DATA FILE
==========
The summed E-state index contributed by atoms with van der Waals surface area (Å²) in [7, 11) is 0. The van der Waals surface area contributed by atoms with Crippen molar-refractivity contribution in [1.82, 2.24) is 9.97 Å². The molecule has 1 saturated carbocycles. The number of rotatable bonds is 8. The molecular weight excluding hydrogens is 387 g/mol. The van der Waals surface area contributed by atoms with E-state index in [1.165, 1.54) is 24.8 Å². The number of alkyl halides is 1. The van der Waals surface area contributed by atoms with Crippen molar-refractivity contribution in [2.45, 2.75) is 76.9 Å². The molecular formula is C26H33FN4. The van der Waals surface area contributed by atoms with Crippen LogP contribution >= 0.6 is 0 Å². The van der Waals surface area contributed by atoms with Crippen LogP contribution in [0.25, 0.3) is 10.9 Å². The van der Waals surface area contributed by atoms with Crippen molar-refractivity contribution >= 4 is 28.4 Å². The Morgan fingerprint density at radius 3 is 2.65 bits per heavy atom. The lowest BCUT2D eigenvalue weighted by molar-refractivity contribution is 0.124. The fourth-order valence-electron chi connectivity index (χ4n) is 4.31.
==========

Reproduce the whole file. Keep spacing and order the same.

The summed E-state index contributed by atoms with van der Waals surface area (Å²) in [7, 11) is 0. The van der Waals surface area contributed by atoms with Crippen molar-refractivity contribution in [1.82, 2.24) is 9.97 Å². The molecule has 1 saturated carbocycles. The number of rotatable bonds is 8. The molecular weight excluding hydrogens is 387 g/mol. The van der Waals surface area contributed by atoms with E-state index in [1.165, 1.54) is 24.8 Å². The number of alkyl halides is 1. The van der Waals surface area contributed by atoms with Crippen molar-refractivity contribution in [2.45, 2.75) is 76.9 Å². The molecular formula is C26H33FN4. The van der Waals surface area contributed by atoms with Crippen LogP contribution >= 0.6 is 0 Å². The van der Waals surface area contributed by atoms with Crippen LogP contribution in [0.25, 0.3) is 10.9 Å². The van der Waals surface area contributed by atoms with Crippen molar-refractivity contribution >= 4 is 28.4 Å². The Morgan fingerprint density at radius 3 is 2.65 bits per heavy atom. The lowest BCUT2D eigenvalue weighted by molar-refractivity contribution is 0.124. The fourth-order valence-electron chi connectivity index (χ4n) is 4.31.